Fallas – The Purifying Effect Of Loud Noises

The decision to leave Romania for another country was taken during 2017. I just knew that I had to leave. But the actual process materialized at the end of 2018. Partially because there were quite a few loose ends that I still had to take care of back in Romania, and partially because I didn’t want to “just leave”, I wanted to make sure the change will be positive.

So, a big part of 2017 and the first couple of months of 2018 were only research. We decided together what exactly we want from the new place we were targeting. We even made a list of questions and started to search for cities and places that will answer “Yes” to all those questions. Asia was quite high in this list (with Thailand, Vietnam and Bali scoring really good) but we also looked at Spain, France and even Italy in Europe.

Eventually, we decided to give Valencia a try. And this try was an actual test period of two weeks, in which we tried to live just like locals: no touristy stuff, no leisure, just regular stuff. We really wanted to get the feel of it and make sure it’s good for living, not only for visiting or relaxing.

Alas, half of this plan was literally blown away by a flaw in our plan.

The flaw was called “Fallas”.

When we arrived in Valencia, in March 2018, Fallas was at its peak. We had no idea what Fallas was, and, although we noticed a serious increase in prices for AirBnb and flight tickets, we thought it was just a normal festival, with some music, you know, maybe a parade or two. Regular stuff. Festive.

Nope. Fallas is absolutely nothing like this, as we will soon had to find out.

The Noise

The first night in Valencia – from our two weeks trial period – was an absolute nightmare. There were petards thrown across the city literally every second, and some of them were thrown almost in our apartment. We booked something in Ciutat Veilla (The Old City) the most touristy area of Valencia. It’s an area where a lot of “fun” is going on: from throwing petards to drinking and singing up to 4AM.

As the festival progressed, we slowly started to realize we landed in the middle of something big. Really big.

There were huge statues made of styrofoam in almost every big intersection, the car traffic was restricted and there were dozens of thousands of people on the streets, at any given hour.

During the last night of the festival all the statues were burned, in the middle of the streets, in a huge display of fire masterpiece (Falls means also “fires” in Spanish) and fire fighting skills (no accident happened during that burning, which I find almost unbelievable).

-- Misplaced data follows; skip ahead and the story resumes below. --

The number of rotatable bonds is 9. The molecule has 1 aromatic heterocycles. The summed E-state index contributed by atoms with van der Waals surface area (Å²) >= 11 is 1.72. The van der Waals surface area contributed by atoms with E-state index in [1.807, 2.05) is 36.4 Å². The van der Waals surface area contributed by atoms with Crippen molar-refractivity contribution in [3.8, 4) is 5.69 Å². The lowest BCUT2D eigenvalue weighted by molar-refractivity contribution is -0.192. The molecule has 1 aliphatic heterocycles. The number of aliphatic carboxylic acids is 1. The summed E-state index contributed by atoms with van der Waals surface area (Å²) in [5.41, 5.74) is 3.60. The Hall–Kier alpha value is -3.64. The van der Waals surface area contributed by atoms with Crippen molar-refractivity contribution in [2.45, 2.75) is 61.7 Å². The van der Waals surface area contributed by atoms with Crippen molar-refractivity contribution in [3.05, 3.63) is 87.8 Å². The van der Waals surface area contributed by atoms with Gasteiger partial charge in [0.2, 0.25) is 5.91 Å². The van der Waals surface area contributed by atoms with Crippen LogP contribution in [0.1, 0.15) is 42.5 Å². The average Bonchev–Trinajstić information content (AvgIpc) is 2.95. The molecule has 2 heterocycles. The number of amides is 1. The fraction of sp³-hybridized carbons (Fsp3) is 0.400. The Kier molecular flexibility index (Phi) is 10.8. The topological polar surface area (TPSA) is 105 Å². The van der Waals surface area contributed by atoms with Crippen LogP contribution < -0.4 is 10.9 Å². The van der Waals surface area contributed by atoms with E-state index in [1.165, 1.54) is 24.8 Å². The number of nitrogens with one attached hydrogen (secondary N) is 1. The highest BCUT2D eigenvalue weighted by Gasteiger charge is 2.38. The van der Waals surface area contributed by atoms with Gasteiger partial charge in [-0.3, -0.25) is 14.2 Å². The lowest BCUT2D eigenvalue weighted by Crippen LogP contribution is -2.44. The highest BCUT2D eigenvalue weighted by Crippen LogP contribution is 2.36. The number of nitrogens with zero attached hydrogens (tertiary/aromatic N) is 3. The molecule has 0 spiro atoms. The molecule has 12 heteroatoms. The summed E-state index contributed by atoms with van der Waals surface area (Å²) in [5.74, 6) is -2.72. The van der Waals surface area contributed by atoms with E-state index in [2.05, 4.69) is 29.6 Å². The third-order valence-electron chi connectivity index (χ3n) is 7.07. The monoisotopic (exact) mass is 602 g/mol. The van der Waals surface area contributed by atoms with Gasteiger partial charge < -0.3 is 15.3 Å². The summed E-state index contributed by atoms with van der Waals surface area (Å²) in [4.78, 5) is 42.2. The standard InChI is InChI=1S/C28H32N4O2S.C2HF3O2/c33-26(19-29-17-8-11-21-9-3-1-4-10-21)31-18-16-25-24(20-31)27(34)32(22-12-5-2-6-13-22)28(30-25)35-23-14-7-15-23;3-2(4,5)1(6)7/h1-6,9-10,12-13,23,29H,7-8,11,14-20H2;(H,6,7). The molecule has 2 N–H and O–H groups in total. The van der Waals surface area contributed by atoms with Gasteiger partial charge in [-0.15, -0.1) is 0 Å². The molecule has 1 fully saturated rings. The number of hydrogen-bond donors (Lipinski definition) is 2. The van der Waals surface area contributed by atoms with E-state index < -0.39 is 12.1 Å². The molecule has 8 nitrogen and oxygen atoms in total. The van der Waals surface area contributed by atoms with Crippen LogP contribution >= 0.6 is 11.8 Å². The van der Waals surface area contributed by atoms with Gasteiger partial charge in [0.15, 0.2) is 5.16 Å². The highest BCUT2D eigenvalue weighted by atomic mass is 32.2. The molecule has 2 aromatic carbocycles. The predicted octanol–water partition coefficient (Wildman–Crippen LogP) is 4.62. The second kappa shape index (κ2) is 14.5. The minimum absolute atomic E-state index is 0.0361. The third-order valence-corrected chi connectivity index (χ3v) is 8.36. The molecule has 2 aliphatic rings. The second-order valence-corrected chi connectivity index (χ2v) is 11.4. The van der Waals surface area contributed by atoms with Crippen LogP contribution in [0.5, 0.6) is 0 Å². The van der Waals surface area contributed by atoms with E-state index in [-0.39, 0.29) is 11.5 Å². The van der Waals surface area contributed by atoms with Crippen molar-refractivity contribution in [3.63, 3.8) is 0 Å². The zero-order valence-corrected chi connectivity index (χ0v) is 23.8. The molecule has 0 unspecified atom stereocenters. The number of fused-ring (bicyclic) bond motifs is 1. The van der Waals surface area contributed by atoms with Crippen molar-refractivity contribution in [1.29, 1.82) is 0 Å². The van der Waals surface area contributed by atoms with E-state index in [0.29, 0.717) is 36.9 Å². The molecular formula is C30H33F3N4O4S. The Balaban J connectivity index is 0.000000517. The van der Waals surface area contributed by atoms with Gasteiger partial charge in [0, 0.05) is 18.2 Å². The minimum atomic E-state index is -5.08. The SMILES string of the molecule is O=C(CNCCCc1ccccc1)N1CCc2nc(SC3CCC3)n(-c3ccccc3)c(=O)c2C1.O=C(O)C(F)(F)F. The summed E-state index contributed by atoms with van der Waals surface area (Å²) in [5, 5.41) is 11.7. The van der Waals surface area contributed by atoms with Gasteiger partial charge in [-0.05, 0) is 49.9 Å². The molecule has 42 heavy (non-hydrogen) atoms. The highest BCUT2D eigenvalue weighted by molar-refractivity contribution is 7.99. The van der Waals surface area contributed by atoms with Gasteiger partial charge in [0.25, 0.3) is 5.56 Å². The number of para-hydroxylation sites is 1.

After exactly one week, Fallas ended and we had the chance to experience a different side of Valencia, the one that we “signed up for”: a regular Spanish city.

I will write another detailed description of Fallas, as a festival, later on, and probably a more detailed description of our entire moving process, but for now I want to focus on something that I found extremely disturbing during my first day in my current city: the noise.

During Fallas there is a lot of noise. Every day there is a mascleta (a fireworks which focuses not so much on the visual display, but on the noise created by the explosions, almost like a music). Also, the opening event is a huge fireworks in La Marina, in the harbor, in which tons of explosives are blown away (yes, tons, like in 1.7 tons this year). After that, another event called La Despierta, unfolds in the city center: people are walking on a certain street and are literally throwing petards at their own feet, in a cloud of smoke and intense, relentless noise.

Noise is everywhere. Powerful, unexpected, continuous.

And, as disturbing as it was during our first experiences here, it slowly became the key to a higher understanding.

There is a certain healing within loud, powerful noise. There is a certain relief in the low frequency sound, almost not heard, but felt, of a controlled explosion, like a firework 50 meters in front of you. There is a subtle balancing process taking place during those days, a balancing in which the tendency towards violence or even just arrogance, is sublimed by the noise.

Yesterday, Fallas 2019 started with a huge fireworks in La Marina, and I was there, filming the entire experience. You will see it in the video below (10 minutes of continuous fireworks) and I highly recommend to stay with it until the end. There is a certain crescendo that happens, there’s a language of the fireworks, there’s literally a purifying experience happening there, in the dance of the shapes, colors and the violent music of explosions, an experience after which, believe it or now, everybody is calmer and more relaxed


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